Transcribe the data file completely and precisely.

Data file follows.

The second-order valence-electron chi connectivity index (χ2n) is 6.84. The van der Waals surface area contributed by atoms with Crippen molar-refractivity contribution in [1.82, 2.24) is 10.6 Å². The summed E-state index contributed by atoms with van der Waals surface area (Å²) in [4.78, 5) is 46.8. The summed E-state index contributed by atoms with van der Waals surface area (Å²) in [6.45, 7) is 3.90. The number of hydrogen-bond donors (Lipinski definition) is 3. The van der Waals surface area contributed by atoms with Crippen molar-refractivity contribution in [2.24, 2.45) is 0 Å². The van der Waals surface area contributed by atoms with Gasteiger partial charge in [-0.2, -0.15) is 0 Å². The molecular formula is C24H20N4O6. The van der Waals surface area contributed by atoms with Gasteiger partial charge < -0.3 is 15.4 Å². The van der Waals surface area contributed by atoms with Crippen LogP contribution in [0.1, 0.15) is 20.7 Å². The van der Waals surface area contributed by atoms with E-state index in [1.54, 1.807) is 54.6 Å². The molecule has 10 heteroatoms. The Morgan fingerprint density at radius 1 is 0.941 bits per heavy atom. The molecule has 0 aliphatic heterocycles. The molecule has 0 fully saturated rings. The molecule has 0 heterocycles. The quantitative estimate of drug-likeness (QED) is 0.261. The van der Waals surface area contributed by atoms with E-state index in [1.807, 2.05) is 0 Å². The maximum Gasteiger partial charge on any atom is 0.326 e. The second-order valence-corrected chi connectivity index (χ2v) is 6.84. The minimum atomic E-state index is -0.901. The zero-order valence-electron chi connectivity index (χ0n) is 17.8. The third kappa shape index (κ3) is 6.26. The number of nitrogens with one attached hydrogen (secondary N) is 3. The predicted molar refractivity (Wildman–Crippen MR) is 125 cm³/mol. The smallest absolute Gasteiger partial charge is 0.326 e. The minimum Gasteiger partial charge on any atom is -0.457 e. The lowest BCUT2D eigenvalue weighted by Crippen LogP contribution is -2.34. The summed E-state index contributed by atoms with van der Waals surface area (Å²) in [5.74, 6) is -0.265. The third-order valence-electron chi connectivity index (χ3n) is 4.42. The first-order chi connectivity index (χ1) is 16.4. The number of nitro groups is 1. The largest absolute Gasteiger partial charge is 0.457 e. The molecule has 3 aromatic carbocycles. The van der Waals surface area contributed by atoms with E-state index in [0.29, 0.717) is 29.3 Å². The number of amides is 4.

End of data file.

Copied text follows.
The second-order valence-electron chi connectivity index (χ2n) is 6.84. The van der Waals surface area contributed by atoms with Crippen molar-refractivity contribution in [1.82, 2.24) is 10.6 Å². The summed E-state index contributed by atoms with van der Waals surface area (Å²) in [4.78, 5) is 46.8. The summed E-state index contributed by atoms with van der Waals surface area (Å²) in [6.45, 7) is 3.90. The number of hydrogen-bond donors (Lipinski definition) is 3. The van der Waals surface area contributed by atoms with Crippen molar-refractivity contribution in [2.24, 2.45) is 0 Å². The van der Waals surface area contributed by atoms with Gasteiger partial charge in [-0.2, -0.15) is 0 Å². The molecular formula is C24H20N4O6. The van der Waals surface area contributed by atoms with Gasteiger partial charge < -0.3 is 15.4 Å². The van der Waals surface area contributed by atoms with Crippen LogP contribution in [0.1, 0.15) is 20.7 Å². The van der Waals surface area contributed by atoms with E-state index in [1.54, 1.807) is 54.6 Å². The molecule has 10 heteroatoms. The Morgan fingerprint density at radius 1 is 0.941 bits per heavy atom. The molecule has 0 aliphatic heterocycles. The molecule has 0 fully saturated rings. The molecule has 0 heterocycles. The quantitative estimate of drug-likeness (QED) is 0.261. The van der Waals surface area contributed by atoms with E-state index in [1.807, 2.05) is 0 Å². The maximum Gasteiger partial charge on any atom is 0.326 e. The second-order valence-corrected chi connectivity index (χ2v) is 6.84. The minimum atomic E-state index is -0.901. The zero-order valence-electron chi connectivity index (χ0n) is 17.8. The third kappa shape index (κ3) is 6.26. The number of nitrogens with one attached hydrogen (secondary N) is 3. The predicted molar refractivity (Wildman–Crippen MR) is 125 cm³/mol. The smallest absolute Gasteiger partial charge is 0.326 e. The minimum Gasteiger partial charge on any atom is -0.457 e. The lowest BCUT2D eigenvalue weighted by Crippen LogP contribution is -2.34. The summed E-state index contributed by atoms with van der Waals surface area (Å²) in [5.74, 6) is -0.265. The third-order valence-electron chi connectivity index (χ3n) is 4.42. The first-order chi connectivity index (χ1) is 16.4. The number of nitro groups is 1. The largest absolute Gasteiger partial charge is 0.457 e. The molecule has 3 aromatic carbocycles. The van der Waals surface area contributed by atoms with E-state index in [0.29, 0.717) is 29.3 Å². The number of amides is 4.